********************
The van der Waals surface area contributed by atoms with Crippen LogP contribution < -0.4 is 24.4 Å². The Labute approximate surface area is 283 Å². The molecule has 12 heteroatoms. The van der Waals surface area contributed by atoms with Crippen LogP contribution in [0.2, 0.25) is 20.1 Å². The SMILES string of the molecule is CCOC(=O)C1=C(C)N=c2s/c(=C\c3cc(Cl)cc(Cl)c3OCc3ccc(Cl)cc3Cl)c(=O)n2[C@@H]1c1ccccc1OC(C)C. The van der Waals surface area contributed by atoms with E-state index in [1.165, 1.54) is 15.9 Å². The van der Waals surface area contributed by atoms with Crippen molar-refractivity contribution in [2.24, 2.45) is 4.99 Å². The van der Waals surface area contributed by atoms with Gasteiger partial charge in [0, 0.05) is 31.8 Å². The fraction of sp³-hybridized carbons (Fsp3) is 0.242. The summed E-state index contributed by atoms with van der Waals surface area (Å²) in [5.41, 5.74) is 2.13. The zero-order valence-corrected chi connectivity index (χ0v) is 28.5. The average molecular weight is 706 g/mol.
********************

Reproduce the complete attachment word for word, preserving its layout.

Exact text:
The van der Waals surface area contributed by atoms with Crippen LogP contribution < -0.4 is 24.4 Å². The Labute approximate surface area is 283 Å². The molecule has 12 heteroatoms. The van der Waals surface area contributed by atoms with Crippen LogP contribution in [0.2, 0.25) is 20.1 Å². The SMILES string of the molecule is CCOC(=O)C1=C(C)N=c2s/c(=C\c3cc(Cl)cc(Cl)c3OCc3ccc(Cl)cc3Cl)c(=O)n2[C@@H]1c1ccccc1OC(C)C. The van der Waals surface area contributed by atoms with E-state index in [1.165, 1.54) is 15.9 Å². The van der Waals surface area contributed by atoms with Crippen molar-refractivity contribution in [2.24, 2.45) is 4.99 Å². The van der Waals surface area contributed by atoms with Gasteiger partial charge in [0, 0.05) is 31.8 Å². The fraction of sp³-hybridized carbons (Fsp3) is 0.242. The summed E-state index contributed by atoms with van der Waals surface area (Å²) in [5.41, 5.74) is 2.13. The zero-order valence-corrected chi connectivity index (χ0v) is 28.5. The average molecular weight is 706 g/mol.